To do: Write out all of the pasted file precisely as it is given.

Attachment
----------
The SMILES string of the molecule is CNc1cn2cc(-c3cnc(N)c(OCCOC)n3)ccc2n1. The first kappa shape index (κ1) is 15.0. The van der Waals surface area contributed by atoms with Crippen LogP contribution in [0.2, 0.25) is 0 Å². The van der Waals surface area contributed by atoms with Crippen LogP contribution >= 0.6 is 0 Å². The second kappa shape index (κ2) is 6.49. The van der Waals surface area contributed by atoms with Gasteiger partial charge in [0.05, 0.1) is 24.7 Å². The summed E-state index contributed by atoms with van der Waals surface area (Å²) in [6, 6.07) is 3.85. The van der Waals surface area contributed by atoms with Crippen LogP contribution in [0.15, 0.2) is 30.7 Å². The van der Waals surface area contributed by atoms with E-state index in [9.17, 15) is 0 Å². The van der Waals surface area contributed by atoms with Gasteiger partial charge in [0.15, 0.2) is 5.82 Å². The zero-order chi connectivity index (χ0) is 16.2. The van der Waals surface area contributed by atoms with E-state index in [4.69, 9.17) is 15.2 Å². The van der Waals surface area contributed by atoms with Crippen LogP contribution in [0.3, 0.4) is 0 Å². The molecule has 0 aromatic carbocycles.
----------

The SMILES string of the molecule is CNc1cn2cc(-c3cnc(N)c(OCCOC)n3)ccc2n1. The first kappa shape index (κ1) is 15.0. The van der Waals surface area contributed by atoms with Crippen LogP contribution in [0.2, 0.25) is 0 Å². The van der Waals surface area contributed by atoms with Crippen LogP contribution >= 0.6 is 0 Å². The second kappa shape index (κ2) is 6.49. The van der Waals surface area contributed by atoms with Gasteiger partial charge in [0.05, 0.1) is 24.7 Å². The summed E-state index contributed by atoms with van der Waals surface area (Å²) in [6, 6.07) is 3.85. The van der Waals surface area contributed by atoms with Crippen LogP contribution in [0.15, 0.2) is 30.7 Å². The van der Waals surface area contributed by atoms with E-state index in [9.17, 15) is 0 Å². The van der Waals surface area contributed by atoms with Gasteiger partial charge in [0.15, 0.2) is 5.82 Å². The zero-order chi connectivity index (χ0) is 16.2. The van der Waals surface area contributed by atoms with E-state index in [4.69, 9.17) is 15.2 Å². The van der Waals surface area contributed by atoms with Crippen LogP contribution in [0.3, 0.4) is 0 Å². The molecule has 0 aromatic carbocycles.